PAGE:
While the December 2015 quarter bought with it a record for Sydney’s median house price, property investment experts have said it was nothing more than a natural part of the cycle the city has been in.
According the latest Domain House Price Report, Sydney’s median house price now sits at $1,013,258 after falling 3.1% in the three months to December.
The decrease is the first decline for Sydney since June 2012 and the largest quarterly decrease on record for the city.
Domain Group senior economist Andrew Wilson said the movement over the quarter definitely signals the end of Sydney’s upswing.
“The remarkable Sydney boom we’ve seen over the last three years is now clearly over, with the market unlikely to record any notable house prices growth until at least spring,” Dr Wilson said.
“While the median house price still remains above $1 million, if current trends continue it will likely fall below this benchmark by mid-year,” he said.
While the boom may very well be over, Rich Harvey, managing director of buyer’s agency Property Buyer, said property owners in Sydney should cast their eyes over the city’s entire cycle before worrying too much.
“It’s the slowdown that had to happen really,” Harvey said.
“Over the past three years we’ve seen growth of around 50% in Sydney and when that happens you’re always going to get to a point where the growth curve flattens out and that’s what we’re seeing now,” he said.
Sam Saggers, chief executive officer of Positive Real Estate agreed with Harvey’s outlook and said the decrease shows Sydney likely pushed too far past the affordability barrier.
“It’s simply a correction from on high,” Saggers said.
“I think recently we’ve seen a weaker market sentiment recently, which probably shows that prices had got out of reach for a lot of people and now they’re just pulling back a bit which is normal,” he said.
While the decrease may be a natural part of the cycle, Sydney’s December quarter did it have some in common with two markets it has been worlds apart from in recent years.
(-0.8%) and Darwin
(-2%) were the only other two market to see a price decrease over the quarter.
The longer term figures do show the difference between Sydney and its resource driven counterparts however; in the past 12 months Sydney’s median house price rose 14.8%, while Perth and Darwin have seen prices fall 4.5% and 1% respectively.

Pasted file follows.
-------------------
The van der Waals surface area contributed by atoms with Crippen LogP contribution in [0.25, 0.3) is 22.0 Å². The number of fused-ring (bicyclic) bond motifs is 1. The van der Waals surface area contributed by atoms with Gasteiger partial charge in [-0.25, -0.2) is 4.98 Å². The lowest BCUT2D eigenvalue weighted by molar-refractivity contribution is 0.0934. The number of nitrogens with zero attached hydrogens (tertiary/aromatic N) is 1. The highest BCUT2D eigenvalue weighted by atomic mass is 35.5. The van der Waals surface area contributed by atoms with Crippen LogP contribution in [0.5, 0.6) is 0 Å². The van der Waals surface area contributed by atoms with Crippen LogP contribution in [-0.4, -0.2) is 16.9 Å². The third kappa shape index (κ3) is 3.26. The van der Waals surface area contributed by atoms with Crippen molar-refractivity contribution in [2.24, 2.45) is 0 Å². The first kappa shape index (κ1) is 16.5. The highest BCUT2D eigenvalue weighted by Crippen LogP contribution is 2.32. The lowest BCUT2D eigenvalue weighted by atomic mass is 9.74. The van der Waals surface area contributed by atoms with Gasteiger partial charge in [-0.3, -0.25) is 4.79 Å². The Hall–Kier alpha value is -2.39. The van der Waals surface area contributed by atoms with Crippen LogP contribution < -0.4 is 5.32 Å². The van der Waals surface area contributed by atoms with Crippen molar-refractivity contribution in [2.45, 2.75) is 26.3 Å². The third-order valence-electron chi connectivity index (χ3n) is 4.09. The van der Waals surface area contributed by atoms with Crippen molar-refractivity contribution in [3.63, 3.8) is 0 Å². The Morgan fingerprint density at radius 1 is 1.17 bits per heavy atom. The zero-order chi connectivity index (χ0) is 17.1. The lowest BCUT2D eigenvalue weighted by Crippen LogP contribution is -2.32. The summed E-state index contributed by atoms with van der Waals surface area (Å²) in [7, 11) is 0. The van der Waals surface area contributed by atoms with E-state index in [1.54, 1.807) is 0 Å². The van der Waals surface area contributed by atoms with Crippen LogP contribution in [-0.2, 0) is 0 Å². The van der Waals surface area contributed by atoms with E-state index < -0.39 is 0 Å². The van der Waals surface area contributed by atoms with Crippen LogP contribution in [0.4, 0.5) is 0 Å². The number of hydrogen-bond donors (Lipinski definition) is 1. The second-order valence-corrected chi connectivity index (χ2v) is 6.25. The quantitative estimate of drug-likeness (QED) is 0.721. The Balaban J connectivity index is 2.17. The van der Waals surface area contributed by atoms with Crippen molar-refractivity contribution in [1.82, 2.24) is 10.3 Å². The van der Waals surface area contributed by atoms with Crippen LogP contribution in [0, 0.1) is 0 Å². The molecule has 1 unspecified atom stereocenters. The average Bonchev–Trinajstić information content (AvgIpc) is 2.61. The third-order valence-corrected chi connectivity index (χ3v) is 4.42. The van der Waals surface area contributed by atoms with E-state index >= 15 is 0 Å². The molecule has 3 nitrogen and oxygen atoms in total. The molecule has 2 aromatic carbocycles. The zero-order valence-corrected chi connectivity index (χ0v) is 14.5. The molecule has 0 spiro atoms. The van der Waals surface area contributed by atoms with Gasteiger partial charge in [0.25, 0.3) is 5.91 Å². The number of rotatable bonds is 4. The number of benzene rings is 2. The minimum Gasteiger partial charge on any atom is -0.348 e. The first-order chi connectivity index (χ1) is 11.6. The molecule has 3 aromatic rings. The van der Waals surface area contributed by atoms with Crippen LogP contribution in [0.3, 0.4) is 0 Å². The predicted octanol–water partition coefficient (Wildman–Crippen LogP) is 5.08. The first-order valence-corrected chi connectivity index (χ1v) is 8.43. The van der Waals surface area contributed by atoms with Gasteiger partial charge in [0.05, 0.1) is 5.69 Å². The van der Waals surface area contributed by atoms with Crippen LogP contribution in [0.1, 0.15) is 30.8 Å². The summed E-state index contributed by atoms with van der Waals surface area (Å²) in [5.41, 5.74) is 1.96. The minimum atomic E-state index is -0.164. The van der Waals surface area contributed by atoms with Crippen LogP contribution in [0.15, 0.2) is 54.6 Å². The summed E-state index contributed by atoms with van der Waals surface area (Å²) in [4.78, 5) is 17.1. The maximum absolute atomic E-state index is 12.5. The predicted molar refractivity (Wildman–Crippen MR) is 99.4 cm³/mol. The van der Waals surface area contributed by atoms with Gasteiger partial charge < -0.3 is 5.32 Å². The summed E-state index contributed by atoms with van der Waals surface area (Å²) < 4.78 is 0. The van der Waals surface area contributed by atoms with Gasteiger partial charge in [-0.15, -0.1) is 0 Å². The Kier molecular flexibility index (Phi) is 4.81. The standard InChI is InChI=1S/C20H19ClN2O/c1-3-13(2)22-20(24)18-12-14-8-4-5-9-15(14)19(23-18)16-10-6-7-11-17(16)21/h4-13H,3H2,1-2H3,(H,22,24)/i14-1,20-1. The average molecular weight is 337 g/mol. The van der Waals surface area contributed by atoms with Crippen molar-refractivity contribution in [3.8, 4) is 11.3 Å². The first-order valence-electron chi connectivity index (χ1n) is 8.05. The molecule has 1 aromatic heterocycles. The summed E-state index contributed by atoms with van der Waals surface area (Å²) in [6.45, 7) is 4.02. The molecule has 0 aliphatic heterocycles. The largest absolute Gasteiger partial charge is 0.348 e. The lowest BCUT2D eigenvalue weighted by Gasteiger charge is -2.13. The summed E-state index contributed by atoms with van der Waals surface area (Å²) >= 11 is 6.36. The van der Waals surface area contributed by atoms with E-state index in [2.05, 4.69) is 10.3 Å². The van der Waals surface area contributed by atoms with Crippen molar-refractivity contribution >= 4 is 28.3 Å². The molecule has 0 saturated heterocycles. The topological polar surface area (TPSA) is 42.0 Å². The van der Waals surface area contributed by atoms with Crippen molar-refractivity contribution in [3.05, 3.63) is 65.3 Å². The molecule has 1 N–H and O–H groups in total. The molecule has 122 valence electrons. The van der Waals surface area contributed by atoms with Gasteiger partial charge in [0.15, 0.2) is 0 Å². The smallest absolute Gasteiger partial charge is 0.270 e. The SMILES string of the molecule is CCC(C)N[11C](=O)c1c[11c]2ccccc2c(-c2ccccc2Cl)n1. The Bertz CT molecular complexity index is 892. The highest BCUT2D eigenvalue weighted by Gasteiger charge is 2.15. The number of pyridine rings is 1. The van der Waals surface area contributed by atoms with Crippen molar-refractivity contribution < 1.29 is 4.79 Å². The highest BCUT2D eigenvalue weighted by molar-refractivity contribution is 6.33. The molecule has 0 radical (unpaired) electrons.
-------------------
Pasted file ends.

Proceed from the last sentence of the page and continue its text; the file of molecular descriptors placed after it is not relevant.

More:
For the quarter, Hobart was the strongest performer, recording a 7.9% increase in its median house price.
The median house price now sits at just under $360,000 in the Tasmanian capital, having increased by 8.7% in the 12 months to December and Dr Wilson said it’s a market with “further potential.”
Canberra was the next best performing housing market over the quarter, with its median house price increasing by 4.3% to $652,307.
The median house price in the nation’s capital is 9% higher than the corresponding period in 2014.
and Melbourne both saw 1.8% increases in their median house price over the quarter; however the yearly figures again paint a different picture, with Melbourne recording a year-on-year median increase of 14.5% to Adelaide’s 6.7%.
Brisbane’s median house price increased 1.5% over the quarter and posted a 4% year-on-year increase.
Looking at the unit market, Sydney was again hit by a record quarterly decrease as the median price fell by 2.8% to $655,845.
While it’s the first quarterly decrease in two years for Sydney, the median unit price is still 8.7% higher than 12 months prior.
Over the quarter, Adelaide was home to the best performing unit market, with the median price up 3%, followed by Perth’s 1.5% increase.
The median unit price increased 1.3% in Melbourne and 0.8% in Canberra.
Hobart was hit by a 3.3% decrease over the quarter, while prices declined in Brisbane and Perth by 1.1% and 0.4% respectively.
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